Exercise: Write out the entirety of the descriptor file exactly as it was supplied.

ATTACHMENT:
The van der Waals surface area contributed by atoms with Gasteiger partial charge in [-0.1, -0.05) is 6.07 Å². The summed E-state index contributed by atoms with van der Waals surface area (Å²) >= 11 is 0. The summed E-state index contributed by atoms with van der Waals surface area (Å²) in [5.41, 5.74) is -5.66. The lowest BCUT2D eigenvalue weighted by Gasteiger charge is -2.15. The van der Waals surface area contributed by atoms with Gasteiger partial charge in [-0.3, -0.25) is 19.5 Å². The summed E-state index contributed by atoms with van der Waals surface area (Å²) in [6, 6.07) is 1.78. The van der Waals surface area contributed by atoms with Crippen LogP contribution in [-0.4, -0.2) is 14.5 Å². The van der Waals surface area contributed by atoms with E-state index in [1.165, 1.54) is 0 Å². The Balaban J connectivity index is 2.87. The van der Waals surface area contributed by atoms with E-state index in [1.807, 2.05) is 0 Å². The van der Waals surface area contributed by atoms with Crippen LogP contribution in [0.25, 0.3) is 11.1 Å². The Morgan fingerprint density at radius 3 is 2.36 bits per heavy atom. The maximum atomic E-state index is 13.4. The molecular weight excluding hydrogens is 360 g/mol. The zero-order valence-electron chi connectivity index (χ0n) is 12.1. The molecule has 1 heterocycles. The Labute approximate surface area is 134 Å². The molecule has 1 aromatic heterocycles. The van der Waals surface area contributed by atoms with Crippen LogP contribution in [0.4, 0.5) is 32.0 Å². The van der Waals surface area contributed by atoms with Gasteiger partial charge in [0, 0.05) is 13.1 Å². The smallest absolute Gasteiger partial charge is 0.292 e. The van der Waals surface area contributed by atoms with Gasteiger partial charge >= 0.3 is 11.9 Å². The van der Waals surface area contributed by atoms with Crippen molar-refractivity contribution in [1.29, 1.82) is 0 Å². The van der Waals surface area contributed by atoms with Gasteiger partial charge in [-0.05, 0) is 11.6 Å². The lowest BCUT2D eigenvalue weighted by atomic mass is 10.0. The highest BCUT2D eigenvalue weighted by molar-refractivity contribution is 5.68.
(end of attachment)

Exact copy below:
The van der Waals surface area contributed by atoms with Gasteiger partial charge in [-0.1, -0.05) is 6.07 Å². The summed E-state index contributed by atoms with van der Waals surface area (Å²) >= 11 is 0. The summed E-state index contributed by atoms with van der Waals surface area (Å²) in [5.41, 5.74) is -5.66. The lowest BCUT2D eigenvalue weighted by Gasteiger charge is -2.15. The van der Waals surface area contributed by atoms with Gasteiger partial charge in [-0.3, -0.25) is 19.5 Å². The summed E-state index contributed by atoms with van der Waals surface area (Å²) in [6, 6.07) is 1.78. The van der Waals surface area contributed by atoms with Crippen LogP contribution in [-0.4, -0.2) is 14.5 Å². The van der Waals surface area contributed by atoms with E-state index in [1.165, 1.54) is 0 Å². The Balaban J connectivity index is 2.87. The van der Waals surface area contributed by atoms with E-state index in [1.807, 2.05) is 0 Å². The van der Waals surface area contributed by atoms with Crippen LogP contribution in [0.25, 0.3) is 11.1 Å². The Morgan fingerprint density at radius 3 is 2.36 bits per heavy atom. The maximum atomic E-state index is 13.4. The molecular weight excluding hydrogens is 360 g/mol. The zero-order valence-electron chi connectivity index (χ0n) is 12.1. The molecule has 1 heterocycles. The Labute approximate surface area is 134 Å². The molecule has 1 aromatic heterocycles. The van der Waals surface area contributed by atoms with Crippen LogP contribution in [0.4, 0.5) is 32.0 Å². The van der Waals surface area contributed by atoms with Gasteiger partial charge in [0, 0.05) is 13.1 Å². The smallest absolute Gasteiger partial charge is 0.292 e. The van der Waals surface area contributed by atoms with Gasteiger partial charge >= 0.3 is 11.9 Å². The van der Waals surface area contributed by atoms with Crippen molar-refractivity contribution in [1.29, 1.82) is 0 Å². The van der Waals surface area contributed by atoms with Gasteiger partial charge in [-0.05, 0) is 11.6 Å². The lowest BCUT2D eigenvalue weighted by atomic mass is 10.0. The highest BCUT2D eigenvalue weighted by molar-refractivity contribution is 5.68.